As a Western Christian (and as a Western human being) it seems important to me to realize that if I think of ancient Mesopotamia as an inferior other, then the logical step is to also understand the texts my Christian faith holds as sacred in the same way, understanding them as equally strange and inferior to contemporary Western ears. But this is not what Western Christians have done. Instead, we have dressed up the Bible to masquerade it as a Western text so that it would support our own ideology instead of challenging it, while at the same time using the Bible as an excuse to read other Eastern texts as inferior.

I want to be honest about the inherent conflict in this gaze, and try as much as possible to relinquish my stranglehold on history. To let go of my gaze of dominance and let history challenge me. If these texts appear strange to me as a Western reader, I need to take them as challenges to my own modern Western sensibilities rather than a sign of their inferiority. These ancient words and images have things to teach us, but so long as we insist on ogling them, we won't be able to hear a word they say.

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Divine and Human Space: Shall I Say It Again?

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Divine and Human Space: Shall I Say It Again?

It's three weeks until the comprehensive exams, so I imagine I'll spend much of the coming week (Spring break) studying, but I wanted to take this weekend to type up the rest of the handwritten and hand-edited portions of the second draft of my book. It turns out that I've managed to get through roughly two-thirds of this second draft even with all the busyness of school and motherhood, editing out approximately ten thousand words and adding about the same.

The following is the very last section of the book's most recent iteration. I am not sure if I will end up keeping it (it may be a bit too "obvious" for the rest of the book's tenor). I'm not even sure if I agree with all the theology in it. Nonetheless, I'm glad I wrote it, as it is helpful for me to keep the book focused on what I want it to be about.  So, for those of you who asked what the book is about, this is it. Enjoy.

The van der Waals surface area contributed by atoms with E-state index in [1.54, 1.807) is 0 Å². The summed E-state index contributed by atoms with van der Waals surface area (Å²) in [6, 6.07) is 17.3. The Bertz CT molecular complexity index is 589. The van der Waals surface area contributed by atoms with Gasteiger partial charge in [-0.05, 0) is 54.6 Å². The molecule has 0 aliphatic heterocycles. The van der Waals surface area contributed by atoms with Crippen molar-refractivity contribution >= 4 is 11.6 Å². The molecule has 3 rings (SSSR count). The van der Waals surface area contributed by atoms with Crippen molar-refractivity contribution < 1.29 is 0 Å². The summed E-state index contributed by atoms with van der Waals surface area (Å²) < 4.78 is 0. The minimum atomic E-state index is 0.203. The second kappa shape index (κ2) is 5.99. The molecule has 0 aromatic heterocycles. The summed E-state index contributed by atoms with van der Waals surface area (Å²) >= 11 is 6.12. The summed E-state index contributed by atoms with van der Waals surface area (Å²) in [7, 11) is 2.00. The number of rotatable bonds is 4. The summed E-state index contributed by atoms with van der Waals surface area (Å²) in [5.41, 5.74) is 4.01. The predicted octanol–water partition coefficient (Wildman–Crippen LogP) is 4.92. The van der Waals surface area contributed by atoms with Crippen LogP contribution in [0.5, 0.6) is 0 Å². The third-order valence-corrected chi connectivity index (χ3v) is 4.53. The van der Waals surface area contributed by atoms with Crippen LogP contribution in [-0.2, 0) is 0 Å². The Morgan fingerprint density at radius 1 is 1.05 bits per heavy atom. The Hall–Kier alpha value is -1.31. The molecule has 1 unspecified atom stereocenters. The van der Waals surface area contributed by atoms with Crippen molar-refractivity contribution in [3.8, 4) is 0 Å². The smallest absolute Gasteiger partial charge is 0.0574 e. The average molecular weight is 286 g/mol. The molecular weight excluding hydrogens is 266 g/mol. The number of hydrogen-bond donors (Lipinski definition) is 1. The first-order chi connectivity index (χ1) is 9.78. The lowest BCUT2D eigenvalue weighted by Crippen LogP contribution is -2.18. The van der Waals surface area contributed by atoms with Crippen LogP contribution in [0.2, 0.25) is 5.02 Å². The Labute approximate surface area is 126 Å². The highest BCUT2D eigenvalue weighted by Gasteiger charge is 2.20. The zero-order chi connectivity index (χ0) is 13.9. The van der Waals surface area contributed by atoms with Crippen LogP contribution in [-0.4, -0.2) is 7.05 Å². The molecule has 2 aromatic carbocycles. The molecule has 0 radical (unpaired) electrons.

Divine and Human Space

As I near the end of this small book of fragmented narratives, I find Eliot’s refrain from The Four Quartets turning over in my mind: You will say I am repeating / Something I have said before / I shall say it again / Shall I say it again?  To say it again, however, I must determine what I said.  What did I mean to say?  And what have I actually said?  To determine what I meant to say, I must go back to the beginning.

You thought I began with my lineage: the space bequeathed to me by Christianity and Judaism, the religious legacy of my parents.  And so I did.  That is what I said.  But what did I mean?

I meant: if I were to trace my origins, the place of my birth, I would have to go back to my Creator, the divine being who came to earth as a human being.  I was born on his land, in his home.  He is my father, my mother, my resting place.  The God who set up shop in this world is the same God who will renovate it in the end: Jesus.  The earth is God’s temple, but Jesus is his temple, too.

God did not wish to demolish his temple, though it had become a wasteland because of human sin.  So, instead, he tore down Jesus, all the while planning to raise him up again so that the whole world could live in him.

Jesus is where I begin.

But what precisely, what really, have I said?

My point–my life, my hope, my joy–is the simple yet baffling reality that God has built his house among humans.  The Eastern Orthodox Christians have a turn of phrase that sums up the incarnation nicely: “God became man so that man might become God.”

Now, of course, when they say “man might become God,” they don’t mean that humans become the ontological equivalent of the Creator God or that they supplant his unique divine status.  They mean that humans become “deified” in the sense that Adam and Even were meant to be “like God” in Eden–being and doing in small what God is and does in large.  If we put this in spatial terms, we might say: “God lived in human space so that humans could live in divine space.”  Jesus left his Father’s house in heaven to come be with us.